Some real drama in the garden at lunchtime today! The weather has been intermittently, cloudy, rainy and sunny and in between one of the sunny periods I sat in my office and did a bit of work on my gallery see here. There was a noisy commotion coming from the back garden and I chose to ignore it, this was a big mistake because when I eventually went to the kitchen, I immediately saw the body of a Dove on the roof of one of my wooden garden buildings. A Collared Dove...... with no head. Sitting above were two "heavy" looking Carrion Crows eyeing up the carcase. Further investigation revealed a scattering of freshly plucked feathers and skin where the Dove had been plucked by a sparrowhawk no doubt. Who carried the half eaten body to the roof I will never know.
What is for sure, I missed a big photo opportunity, unfortunate as it is that the Collared Dove was taken. In the reasonably bright weather I was hoping to get some nice photos of Goldfinches, Chaffinches and hopefully Siskins but there was not a bird to be seen, obviously spooked by the experience.
More Otter Tracks and now Spraint
Later on I went down to the brook. Now that the flood water has receded. I was hoping to see Otter signs in the fresh "virgin" mud. I did more than that. Under the bridge I discovered really fresh clear tracks made in the last few hours.
Investigations revealed a "spraint" pile. This is where the otter had scrapped the mud together in to a mound. At the top, in typical otter fashion, was a lovely little deposit of shiny,greeny dark otter spraint.
It was fresh as a daisy having been deposited even during the day. I took photos as you can see and also brought some spraint home for further investigation. Even more exciting was the loud splash I heard from behind me, I turned to see ......... nothing ......... but I am pretty confidant that I had actually disturbed the otter only yards away and the splash was him diving in to the water to escape detection........ my first Alphinbrook Otter encounter, it was a close one! I had been told that this spot is a sprainting area so it is also a good place to position a camera trap in the future. It was a very exciting end to an interesting if not, "almost" kind of a day.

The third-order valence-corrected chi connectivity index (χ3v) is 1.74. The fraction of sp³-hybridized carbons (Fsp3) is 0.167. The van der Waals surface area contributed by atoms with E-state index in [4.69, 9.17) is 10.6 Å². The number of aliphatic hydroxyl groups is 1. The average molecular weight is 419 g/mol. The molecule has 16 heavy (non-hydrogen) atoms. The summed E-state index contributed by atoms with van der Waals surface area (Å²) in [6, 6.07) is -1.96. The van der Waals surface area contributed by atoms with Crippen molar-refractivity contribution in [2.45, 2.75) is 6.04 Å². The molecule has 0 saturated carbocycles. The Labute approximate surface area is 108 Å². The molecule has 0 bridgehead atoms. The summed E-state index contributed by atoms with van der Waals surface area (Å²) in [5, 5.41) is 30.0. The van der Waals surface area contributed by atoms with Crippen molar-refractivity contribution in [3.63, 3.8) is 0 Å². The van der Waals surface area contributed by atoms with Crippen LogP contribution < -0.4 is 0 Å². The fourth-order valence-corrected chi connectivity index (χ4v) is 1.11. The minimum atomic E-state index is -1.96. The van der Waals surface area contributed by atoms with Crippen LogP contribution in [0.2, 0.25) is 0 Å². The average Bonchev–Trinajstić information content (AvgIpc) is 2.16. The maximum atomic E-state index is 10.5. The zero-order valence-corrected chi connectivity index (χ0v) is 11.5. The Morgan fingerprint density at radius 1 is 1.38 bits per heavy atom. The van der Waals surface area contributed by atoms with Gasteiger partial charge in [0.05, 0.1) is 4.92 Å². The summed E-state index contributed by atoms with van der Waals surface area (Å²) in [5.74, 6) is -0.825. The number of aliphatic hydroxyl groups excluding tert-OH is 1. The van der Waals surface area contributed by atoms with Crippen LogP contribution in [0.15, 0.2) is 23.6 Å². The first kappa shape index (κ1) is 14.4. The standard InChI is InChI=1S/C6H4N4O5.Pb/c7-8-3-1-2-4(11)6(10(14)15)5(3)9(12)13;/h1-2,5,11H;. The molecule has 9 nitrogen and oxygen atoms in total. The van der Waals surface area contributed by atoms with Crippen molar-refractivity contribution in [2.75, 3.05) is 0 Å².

All of these tracks are made by the otter, the disturbed mud is the heap prepared by the otter and the footprints are otter tracks.
Black Headed Gulls need little introduction to most people in the UK. They are a delicate Gull compared to the more familiar larger Herring Gulls. They are more often seen in land but we are not far from the coast here in Exeter. Today, with abysmal rainy weather I took a look at the Upper stretches of the river Exe almost in the city. There is always a large congregation of gulls and I was hoping to perhaps find a Mediterranean Gull amongst the flock but no such luck. The Black Heads are coming in to breeding plumage and were quite approachable however. You can make out the hint of Black head on these two individuals.